According to an advantageous development of the invention, it is provided to use a semi-transparent mirror. Thus there result, practically simultaneously, two viewing directions of the star sensor, namely, one oriented in the direction of the axis of rotation, and a second one revolving on a conical path. The superimposed images resulting therefrom can easily be separated from each other during the evaluation, as they are differently modulated on the basis of the rotary motion of the satellite or respectively of its rotating part carrying the star sensor. In this case it is possible to evaluate predominantly the ray path oriented in the direction of the axis of rotation as long as a sufficiently bright star is in the field of vision thereof. If that is not the case, resort can be made to the ray path deflected by the rotating mirror.

The principle of deflecting the viewing direction of the star sensor with the aid of an obliquely set rotating mirror from the direction of the axis of rotation can be employed also for a communications satellite whose pivoting antenna reflector is tilted down during the transfer phase over the star sensor, whereby the viewing direction thereof would actually be completely covered up. In this case the tilted-down antenna reflector is given precisely over the star sensor an opening which clears the field of view of the star sensor, as well as a mirror which is secured to it above the opening and extends obliquely into the viewing direction of the star sensor. The mirror then goes into operation only during the transfer phase, during which the satellite or at least the functional part carrying the antenna rotates about an axis of rotation oriented in the thrust direction, with which the viewing direction of the star sensor coincides. After the orbit has been reached, the antenna reflector with the mirror attached to it is flapped up, so that the star sensor now looks only in the axial direction. Any inaccuracies caused by the attachment of the mirror on the pivoting antenna reflector have no adverse effect, as extreme accuracy of position measurement is not necessary during the transfer phase.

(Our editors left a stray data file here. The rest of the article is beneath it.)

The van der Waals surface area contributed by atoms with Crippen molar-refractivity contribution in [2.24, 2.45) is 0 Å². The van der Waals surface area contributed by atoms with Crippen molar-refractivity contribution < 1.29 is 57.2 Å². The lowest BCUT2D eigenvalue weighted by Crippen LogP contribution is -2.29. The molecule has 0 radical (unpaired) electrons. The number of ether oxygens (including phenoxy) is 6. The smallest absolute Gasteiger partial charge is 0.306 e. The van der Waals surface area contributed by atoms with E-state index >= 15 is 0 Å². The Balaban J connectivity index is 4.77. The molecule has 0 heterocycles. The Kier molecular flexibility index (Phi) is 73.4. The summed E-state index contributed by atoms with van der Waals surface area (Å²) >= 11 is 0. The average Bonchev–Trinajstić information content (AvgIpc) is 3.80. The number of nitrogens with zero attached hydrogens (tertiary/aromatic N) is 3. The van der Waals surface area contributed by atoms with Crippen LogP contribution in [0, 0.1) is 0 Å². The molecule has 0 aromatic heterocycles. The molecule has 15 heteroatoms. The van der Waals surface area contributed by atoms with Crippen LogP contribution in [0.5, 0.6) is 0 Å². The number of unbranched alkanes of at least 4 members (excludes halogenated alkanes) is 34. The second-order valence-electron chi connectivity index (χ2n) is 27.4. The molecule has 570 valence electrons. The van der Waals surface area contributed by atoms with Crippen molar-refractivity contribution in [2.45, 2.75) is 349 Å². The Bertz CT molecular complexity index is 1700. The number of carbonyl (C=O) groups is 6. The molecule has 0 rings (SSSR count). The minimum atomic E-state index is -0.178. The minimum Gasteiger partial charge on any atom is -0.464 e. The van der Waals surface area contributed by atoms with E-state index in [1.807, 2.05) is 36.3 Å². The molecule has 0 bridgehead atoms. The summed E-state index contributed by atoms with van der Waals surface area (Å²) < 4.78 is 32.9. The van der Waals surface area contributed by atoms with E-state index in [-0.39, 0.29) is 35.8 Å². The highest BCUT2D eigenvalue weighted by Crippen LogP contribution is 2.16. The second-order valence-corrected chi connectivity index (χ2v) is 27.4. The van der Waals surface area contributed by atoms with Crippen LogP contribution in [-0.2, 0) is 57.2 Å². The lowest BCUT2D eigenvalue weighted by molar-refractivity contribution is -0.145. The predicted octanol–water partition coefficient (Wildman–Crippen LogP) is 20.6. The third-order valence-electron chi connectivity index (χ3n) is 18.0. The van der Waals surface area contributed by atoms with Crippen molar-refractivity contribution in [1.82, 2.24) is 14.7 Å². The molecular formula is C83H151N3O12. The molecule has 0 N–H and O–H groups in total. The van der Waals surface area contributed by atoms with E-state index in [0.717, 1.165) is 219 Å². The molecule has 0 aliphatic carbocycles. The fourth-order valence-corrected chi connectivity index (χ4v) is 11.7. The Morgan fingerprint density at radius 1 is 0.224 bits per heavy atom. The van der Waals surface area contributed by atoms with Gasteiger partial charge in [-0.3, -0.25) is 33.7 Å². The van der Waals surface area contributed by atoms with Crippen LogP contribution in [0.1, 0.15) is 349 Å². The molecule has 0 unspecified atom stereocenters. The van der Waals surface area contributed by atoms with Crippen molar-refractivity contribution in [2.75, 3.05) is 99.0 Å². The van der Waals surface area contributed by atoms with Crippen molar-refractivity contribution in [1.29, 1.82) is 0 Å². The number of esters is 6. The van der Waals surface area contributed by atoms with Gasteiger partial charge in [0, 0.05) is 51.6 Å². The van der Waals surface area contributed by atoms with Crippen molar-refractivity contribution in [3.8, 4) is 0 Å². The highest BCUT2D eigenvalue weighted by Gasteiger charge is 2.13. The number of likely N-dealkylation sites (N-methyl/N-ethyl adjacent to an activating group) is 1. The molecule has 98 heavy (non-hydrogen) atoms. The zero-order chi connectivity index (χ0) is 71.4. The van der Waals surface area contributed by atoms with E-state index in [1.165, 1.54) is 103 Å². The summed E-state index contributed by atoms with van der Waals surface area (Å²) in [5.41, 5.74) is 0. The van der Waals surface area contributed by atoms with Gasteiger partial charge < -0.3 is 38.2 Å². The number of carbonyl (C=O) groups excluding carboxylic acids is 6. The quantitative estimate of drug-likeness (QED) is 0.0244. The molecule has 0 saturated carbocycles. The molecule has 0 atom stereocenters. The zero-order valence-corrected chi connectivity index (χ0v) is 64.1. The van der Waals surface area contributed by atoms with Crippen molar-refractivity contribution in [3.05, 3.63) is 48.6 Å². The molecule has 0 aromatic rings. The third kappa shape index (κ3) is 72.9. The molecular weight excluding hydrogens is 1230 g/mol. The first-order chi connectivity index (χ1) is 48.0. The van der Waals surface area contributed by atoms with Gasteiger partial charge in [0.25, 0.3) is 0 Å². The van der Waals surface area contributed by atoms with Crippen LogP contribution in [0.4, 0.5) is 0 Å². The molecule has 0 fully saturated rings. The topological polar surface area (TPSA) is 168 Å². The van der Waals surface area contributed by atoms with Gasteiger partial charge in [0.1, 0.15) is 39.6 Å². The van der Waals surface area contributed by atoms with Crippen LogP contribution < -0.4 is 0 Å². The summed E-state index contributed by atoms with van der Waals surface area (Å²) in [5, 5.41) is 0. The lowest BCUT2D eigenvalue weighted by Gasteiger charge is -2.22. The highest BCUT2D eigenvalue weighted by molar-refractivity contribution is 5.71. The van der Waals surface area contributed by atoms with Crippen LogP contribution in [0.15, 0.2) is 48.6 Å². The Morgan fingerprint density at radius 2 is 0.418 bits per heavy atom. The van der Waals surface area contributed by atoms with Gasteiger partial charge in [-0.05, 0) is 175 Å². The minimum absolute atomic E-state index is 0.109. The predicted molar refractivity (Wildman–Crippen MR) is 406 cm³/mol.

The invention, therefore, is applicable both to spin stabilized satellites and to those of the dual spin type which comprise a non-rotating satellite body and a rotating functional part, where the non-rotating satellite body may be stabilized with respect to three axes. The rotating, obliquely set mirror may then be employed in the ray path of the star sensor either only during the transfer phase or only after orbit has been reached, and also in a single mission during both phases.